China rules out JV cigarette factories
China will not allow the establishment of new cigarette factories including foreign-funded ones, the State Tobacco Monopoly Administration (STMA) insisted yesterday.
Speaking at a press conference, administration spokesman Xing Wanli said: "The country's current cigarette manufacturing capacity exceeds market demands, and the establishment of new cigarette factories will not be approved."
Xing's statement comes as especially bad news for British American Tobacco (BAT).
BAT even claimed last July that the Chinese Government had approved the establishment of an 800-million-pound (US$1.5 billion) joint venture in the country. But this was strongly denied by the STMA.
Xing added that foreign firms will not be allowed into the nation's cigarette distribution sector either.
As cigarettes are classified as a special product, the industry will continue to employ the monopoly system and cigarette sales will continue to be monopolized by the China Tobacco Co, added Xing.
China's tobacco industry, which was restructured in recent years, enjoyed steady growth in 2004, according to Xing.
STMA statistics show the country produced 1,873.59 billion cigarettes last year, up 4.7 per cent year-on-year.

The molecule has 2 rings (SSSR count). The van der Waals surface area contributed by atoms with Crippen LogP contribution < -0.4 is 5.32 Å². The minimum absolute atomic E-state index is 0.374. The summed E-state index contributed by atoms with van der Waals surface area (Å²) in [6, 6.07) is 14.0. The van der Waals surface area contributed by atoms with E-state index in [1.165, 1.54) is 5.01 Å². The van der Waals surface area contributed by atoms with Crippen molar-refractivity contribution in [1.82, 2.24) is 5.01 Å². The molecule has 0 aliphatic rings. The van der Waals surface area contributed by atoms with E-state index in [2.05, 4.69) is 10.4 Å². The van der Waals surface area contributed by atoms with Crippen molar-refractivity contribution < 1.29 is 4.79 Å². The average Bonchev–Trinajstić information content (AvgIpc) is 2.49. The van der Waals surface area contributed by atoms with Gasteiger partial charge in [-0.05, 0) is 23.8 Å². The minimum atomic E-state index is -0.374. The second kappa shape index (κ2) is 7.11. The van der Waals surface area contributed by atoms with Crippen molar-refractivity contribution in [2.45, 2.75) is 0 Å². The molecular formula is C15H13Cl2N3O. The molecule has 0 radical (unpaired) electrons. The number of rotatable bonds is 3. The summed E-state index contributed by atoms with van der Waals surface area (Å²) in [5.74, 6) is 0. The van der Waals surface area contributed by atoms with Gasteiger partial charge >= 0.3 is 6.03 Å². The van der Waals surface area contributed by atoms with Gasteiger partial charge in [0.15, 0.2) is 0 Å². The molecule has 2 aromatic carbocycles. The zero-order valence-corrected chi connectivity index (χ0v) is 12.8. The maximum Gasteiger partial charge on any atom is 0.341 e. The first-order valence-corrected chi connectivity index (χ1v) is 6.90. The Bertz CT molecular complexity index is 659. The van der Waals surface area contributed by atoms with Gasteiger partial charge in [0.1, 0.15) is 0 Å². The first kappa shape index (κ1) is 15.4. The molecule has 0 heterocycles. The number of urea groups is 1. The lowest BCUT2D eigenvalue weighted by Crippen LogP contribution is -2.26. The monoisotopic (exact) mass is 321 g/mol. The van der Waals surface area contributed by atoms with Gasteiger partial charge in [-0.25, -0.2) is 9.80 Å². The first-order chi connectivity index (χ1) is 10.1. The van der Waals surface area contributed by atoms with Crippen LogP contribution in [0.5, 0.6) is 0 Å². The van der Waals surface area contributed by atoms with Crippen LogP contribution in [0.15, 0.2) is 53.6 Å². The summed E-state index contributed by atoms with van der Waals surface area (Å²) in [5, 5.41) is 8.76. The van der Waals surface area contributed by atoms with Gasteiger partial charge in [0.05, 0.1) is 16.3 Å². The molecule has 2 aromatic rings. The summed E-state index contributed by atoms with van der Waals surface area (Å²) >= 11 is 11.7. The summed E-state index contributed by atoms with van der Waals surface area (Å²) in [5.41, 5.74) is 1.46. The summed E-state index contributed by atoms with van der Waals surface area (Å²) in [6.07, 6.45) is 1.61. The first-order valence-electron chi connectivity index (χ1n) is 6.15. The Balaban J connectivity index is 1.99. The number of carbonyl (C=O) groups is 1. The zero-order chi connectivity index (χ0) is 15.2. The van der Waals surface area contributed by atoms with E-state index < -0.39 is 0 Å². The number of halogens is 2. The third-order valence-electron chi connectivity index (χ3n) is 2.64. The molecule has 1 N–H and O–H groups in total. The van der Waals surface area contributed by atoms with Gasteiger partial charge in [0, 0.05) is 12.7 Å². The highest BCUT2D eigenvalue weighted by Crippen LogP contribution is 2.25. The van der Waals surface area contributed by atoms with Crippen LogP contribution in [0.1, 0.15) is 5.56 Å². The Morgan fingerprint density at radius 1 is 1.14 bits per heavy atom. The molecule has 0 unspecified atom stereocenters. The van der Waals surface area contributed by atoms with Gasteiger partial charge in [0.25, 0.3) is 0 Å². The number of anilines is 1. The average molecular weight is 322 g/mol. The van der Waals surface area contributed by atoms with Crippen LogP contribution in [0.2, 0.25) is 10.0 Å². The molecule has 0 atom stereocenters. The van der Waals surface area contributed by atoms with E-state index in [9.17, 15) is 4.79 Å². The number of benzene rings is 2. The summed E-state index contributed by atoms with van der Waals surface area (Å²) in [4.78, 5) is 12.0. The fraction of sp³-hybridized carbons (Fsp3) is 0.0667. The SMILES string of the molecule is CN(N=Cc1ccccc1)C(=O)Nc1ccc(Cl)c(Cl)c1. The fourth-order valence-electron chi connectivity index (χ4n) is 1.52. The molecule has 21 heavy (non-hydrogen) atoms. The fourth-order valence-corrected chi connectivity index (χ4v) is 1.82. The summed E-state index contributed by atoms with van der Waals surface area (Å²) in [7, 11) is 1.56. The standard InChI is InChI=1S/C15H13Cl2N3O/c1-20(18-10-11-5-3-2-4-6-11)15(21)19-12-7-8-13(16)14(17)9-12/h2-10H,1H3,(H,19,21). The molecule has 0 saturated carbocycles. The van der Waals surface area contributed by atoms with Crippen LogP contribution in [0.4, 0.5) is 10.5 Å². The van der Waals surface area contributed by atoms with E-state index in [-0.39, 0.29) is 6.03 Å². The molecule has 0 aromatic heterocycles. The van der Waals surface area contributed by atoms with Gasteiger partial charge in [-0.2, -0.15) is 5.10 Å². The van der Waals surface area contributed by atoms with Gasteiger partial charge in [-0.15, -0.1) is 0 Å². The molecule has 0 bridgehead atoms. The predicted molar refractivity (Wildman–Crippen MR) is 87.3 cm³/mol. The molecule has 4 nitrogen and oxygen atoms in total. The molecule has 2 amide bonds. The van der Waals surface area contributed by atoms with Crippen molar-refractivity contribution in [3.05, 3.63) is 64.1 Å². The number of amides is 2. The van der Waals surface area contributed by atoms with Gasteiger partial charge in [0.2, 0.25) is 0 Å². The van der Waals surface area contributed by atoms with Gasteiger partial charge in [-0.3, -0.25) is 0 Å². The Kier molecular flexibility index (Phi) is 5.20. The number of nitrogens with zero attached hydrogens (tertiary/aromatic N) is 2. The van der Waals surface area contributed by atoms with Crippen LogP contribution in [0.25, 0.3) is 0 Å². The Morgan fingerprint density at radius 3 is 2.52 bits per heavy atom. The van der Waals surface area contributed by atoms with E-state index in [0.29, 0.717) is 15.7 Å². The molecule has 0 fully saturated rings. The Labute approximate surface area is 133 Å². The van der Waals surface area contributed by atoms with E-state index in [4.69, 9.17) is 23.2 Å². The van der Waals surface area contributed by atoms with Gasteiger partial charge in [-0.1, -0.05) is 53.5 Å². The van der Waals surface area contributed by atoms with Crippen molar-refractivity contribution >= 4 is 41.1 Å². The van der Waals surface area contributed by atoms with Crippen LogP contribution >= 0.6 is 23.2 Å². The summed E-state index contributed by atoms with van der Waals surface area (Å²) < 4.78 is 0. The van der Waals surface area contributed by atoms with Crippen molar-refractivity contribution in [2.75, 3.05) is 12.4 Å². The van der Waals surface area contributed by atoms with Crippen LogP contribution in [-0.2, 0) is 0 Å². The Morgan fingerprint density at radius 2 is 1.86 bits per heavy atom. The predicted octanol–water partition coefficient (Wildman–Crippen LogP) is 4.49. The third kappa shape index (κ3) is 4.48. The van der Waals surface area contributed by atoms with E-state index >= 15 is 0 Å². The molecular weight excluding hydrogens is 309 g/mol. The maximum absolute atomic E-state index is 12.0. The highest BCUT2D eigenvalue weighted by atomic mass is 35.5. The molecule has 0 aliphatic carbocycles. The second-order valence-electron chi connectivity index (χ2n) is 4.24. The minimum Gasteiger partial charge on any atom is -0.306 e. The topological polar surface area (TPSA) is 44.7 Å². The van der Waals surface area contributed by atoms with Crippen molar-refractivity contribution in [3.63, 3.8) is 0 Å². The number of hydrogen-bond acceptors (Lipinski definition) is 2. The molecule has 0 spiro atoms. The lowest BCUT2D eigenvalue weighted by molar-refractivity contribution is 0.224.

And 1,877.86 billion cigarettes were sold in 2004, 4.5 per cent up year-on-year.
Thanks to this steady growth, the industry made over 210 billion yuan (US$25.4 billion) in pre-tax profits last year, an increase of 45 billion yuan (US$5.4 billion) year-on-year, almost double the figure in 2000.
"The rapid growth is mainly contributed by the industry's smooth and efficient restructuring, " said Hu Xinhua, deputy director at the STMA General Office.
"Sixteen provincial-level companies and an industry development centre under the China Tobacco Co were established on schedule by the end of last year," Hu said.
And the administration had closed all small cigarette producers annually manufacturing less than 100,000 cartons of cigarettes.
"Through the restructuring, the number of tobacco enterprises decreased to 57 from 84 at the end of 2003, and key enterprises showed their competitiveness," he said.
Last year, the production and sales of the 36 top cigarette brands grew year-on-year by 26.2 per cent and 31.8 per cent respectively.
The production and sales figures of the industry's key manufacturers were 6 per cent and 7.2 per cent.